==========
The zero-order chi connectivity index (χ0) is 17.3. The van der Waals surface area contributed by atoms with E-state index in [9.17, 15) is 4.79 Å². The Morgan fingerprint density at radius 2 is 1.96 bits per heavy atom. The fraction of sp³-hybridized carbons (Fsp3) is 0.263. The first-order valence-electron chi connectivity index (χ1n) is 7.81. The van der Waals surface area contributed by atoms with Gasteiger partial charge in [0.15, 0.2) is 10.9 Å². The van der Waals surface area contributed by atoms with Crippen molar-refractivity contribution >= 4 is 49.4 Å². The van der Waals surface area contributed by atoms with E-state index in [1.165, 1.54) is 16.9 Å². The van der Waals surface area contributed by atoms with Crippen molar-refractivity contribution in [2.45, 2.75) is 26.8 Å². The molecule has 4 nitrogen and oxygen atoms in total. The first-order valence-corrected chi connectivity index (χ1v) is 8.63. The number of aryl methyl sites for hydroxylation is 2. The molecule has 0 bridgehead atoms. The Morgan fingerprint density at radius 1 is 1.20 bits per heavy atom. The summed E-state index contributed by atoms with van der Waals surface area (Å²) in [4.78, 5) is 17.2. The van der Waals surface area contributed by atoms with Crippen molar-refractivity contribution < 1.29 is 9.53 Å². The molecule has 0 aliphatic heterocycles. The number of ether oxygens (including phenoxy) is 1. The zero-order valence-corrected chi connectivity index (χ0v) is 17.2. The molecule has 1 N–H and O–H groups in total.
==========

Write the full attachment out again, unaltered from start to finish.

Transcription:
The zero-order chi connectivity index (χ0) is 17.3. The van der Waals surface area contributed by atoms with E-state index in [9.17, 15) is 4.79 Å². The Morgan fingerprint density at radius 2 is 1.96 bits per heavy atom. The fraction of sp³-hybridized carbons (Fsp3) is 0.263. The first-order valence-electron chi connectivity index (χ1n) is 7.81. The van der Waals surface area contributed by atoms with Gasteiger partial charge in [0.15, 0.2) is 10.9 Å². The van der Waals surface area contributed by atoms with Crippen molar-refractivity contribution >= 4 is 49.4 Å². The van der Waals surface area contributed by atoms with E-state index in [1.165, 1.54) is 16.9 Å². The van der Waals surface area contributed by atoms with Crippen molar-refractivity contribution in [2.45, 2.75) is 26.8 Å². The molecule has 4 nitrogen and oxygen atoms in total. The first-order valence-corrected chi connectivity index (χ1v) is 8.63. The number of aryl methyl sites for hydroxylation is 2. The molecule has 0 bridgehead atoms. The Morgan fingerprint density at radius 1 is 1.20 bits per heavy atom. The summed E-state index contributed by atoms with van der Waals surface area (Å²) in [4.78, 5) is 17.2. The van der Waals surface area contributed by atoms with Crippen molar-refractivity contribution < 1.29 is 9.53 Å². The molecule has 0 aliphatic heterocycles. The number of ether oxygens (including phenoxy) is 1. The zero-order valence-corrected chi connectivity index (χ0v) is 17.2. The molecule has 1 N–H and O–H groups in total.